Actor's Equity AssociationActors’ Equity Association (AEA) was founded in 1913 as the first of the American actor unions. Equity’s mission is to advance, promote, and foster the art of live theatre as an essential component of our society. Today, Equity represents more than 40,000 actors, singers, dancers, and stage managers working in hundreds of theatres across the United States. Equity members are dedicated to working in the theatre as a profession, upholding the highest artistic standards. Equity negotiates wages and working conditions and provides a wide range of benefits, including health and pension plans for its members. Through its agreement with Equity, Tennessee Shakespeare Company has committed to the fair treatment of the actors and stage managers employed in this production. AEA is a member of the AFL-CIO and is affiliated with FIA, an international organization of performing arts unions. For more information, visit www.actorsequity.org.

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Bruce BuiBruce Bui (Costume Designer for Richard III) TSC: The Taming of the Shrew, Unto the Breach, Shakes Rattle & Roll, Hamlet, A Midsummer Night’s Dream, Julius Caesar, Othello, Romeo and Juliet, The Complete Works of William Shakespeare (abridged), It’s a Wonderful Life: a LiveRadio Play, Rebel Shakespeare and His Women, and Shakespeare’s Greatest Hits.  Originally from Southern California, Bruce now lives in Memphis and is in his twelfth season as the Wardrobe Director and Resident Costume Designer for Ballet Memphis.  His works can be seen regularly on the Orpheum stage and numerous other venues around the Mid-South.  He has also worked with The Western Stage (Always, Patsy Cline), Cabrillo Musical Theatre (Funny Girl), Santa Susanna Repertory Theatre (Shiloh, War of the World), and Kingsmen Shakespeare Company (As You Like It), among others.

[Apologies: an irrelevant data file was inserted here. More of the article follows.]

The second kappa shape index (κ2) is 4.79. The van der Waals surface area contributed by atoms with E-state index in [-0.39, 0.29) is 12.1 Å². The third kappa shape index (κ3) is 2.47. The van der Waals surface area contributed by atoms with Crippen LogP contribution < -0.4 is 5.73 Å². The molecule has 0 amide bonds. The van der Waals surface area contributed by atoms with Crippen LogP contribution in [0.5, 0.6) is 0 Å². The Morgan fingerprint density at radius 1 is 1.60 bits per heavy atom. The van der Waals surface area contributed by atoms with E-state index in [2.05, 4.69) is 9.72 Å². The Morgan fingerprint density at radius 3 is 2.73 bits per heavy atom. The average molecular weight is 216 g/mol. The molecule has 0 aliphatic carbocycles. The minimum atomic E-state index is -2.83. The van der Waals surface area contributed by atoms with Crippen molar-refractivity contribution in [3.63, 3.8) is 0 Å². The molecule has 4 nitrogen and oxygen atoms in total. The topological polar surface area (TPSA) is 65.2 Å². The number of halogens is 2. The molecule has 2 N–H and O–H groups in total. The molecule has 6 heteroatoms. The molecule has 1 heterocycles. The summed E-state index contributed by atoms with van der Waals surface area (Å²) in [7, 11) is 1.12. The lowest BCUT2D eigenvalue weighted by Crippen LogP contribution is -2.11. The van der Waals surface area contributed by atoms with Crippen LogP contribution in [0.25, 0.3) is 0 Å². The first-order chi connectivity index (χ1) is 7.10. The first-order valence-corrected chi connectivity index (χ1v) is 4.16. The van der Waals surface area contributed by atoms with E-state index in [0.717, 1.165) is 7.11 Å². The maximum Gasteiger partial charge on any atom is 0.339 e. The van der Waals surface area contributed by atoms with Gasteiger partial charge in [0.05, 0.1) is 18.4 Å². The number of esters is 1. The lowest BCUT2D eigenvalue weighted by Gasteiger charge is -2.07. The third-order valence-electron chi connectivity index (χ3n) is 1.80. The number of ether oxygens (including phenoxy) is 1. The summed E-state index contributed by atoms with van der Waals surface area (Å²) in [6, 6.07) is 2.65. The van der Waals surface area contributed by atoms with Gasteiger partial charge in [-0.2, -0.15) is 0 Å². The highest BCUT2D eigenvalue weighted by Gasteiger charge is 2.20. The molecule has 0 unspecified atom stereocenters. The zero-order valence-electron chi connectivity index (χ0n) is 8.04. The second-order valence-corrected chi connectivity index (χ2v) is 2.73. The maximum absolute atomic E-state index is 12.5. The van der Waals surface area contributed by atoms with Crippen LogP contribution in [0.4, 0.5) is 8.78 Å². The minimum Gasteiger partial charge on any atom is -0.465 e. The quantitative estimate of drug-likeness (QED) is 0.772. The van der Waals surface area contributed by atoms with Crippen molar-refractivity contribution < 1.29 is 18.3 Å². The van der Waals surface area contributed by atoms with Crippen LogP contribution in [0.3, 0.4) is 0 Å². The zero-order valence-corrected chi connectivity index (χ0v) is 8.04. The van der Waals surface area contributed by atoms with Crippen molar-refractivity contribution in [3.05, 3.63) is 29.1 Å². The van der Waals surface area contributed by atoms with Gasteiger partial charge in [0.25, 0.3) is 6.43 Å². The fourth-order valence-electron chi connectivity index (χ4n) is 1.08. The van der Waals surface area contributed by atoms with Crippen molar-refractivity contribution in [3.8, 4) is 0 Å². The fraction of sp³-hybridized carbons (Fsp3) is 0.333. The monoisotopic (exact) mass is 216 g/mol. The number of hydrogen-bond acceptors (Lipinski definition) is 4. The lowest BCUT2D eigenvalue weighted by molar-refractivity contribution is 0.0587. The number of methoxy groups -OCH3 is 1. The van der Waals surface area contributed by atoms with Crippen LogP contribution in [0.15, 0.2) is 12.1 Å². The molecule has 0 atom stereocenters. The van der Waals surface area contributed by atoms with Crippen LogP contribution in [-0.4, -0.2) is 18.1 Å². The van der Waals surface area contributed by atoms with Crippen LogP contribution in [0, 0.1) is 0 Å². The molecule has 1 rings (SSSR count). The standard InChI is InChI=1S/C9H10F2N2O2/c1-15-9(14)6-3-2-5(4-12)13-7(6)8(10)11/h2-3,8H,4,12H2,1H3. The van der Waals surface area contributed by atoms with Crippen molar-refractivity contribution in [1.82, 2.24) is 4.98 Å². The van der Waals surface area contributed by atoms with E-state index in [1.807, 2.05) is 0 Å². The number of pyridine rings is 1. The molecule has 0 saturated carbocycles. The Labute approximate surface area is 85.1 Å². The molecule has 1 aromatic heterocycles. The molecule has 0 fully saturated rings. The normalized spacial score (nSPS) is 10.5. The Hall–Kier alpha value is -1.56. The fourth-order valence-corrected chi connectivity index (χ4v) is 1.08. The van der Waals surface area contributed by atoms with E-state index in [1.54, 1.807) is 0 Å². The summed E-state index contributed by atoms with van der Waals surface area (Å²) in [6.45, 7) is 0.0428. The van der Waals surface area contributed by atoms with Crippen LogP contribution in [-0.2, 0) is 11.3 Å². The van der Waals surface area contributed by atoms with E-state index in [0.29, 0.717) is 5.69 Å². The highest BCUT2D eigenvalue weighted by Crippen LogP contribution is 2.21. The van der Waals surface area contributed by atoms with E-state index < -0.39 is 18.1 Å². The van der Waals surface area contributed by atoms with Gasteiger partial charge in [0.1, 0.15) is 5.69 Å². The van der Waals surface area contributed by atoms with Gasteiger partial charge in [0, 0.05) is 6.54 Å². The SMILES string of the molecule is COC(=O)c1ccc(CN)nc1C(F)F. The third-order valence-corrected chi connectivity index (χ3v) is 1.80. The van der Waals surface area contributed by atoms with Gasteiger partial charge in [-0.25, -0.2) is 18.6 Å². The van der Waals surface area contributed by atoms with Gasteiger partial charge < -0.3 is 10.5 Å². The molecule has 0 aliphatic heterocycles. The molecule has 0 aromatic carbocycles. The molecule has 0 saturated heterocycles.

Neil FreemanNeil Freeman (Text Consultant) is a teacher, director, text coach, and actor.  He is the man behind the acclaimed First Folio editions published by Applause and utilized across the globe.  Currently Associate Professor Emeritus (of Theatre) at the University of British Columbia in Canada, he is also a Master Teacher with Shakespeare & Company in Lenox, and Text Consultant to several other U.S. and Canadian theatres. His range of teaching, coaching, and directing ranges from the fifteen-year-olds in youth companies to high school teachers, through university level students (undergraduate and graduate in both liberal arts and the top-ranked professional training schools) to professional theatre companies and individual actors.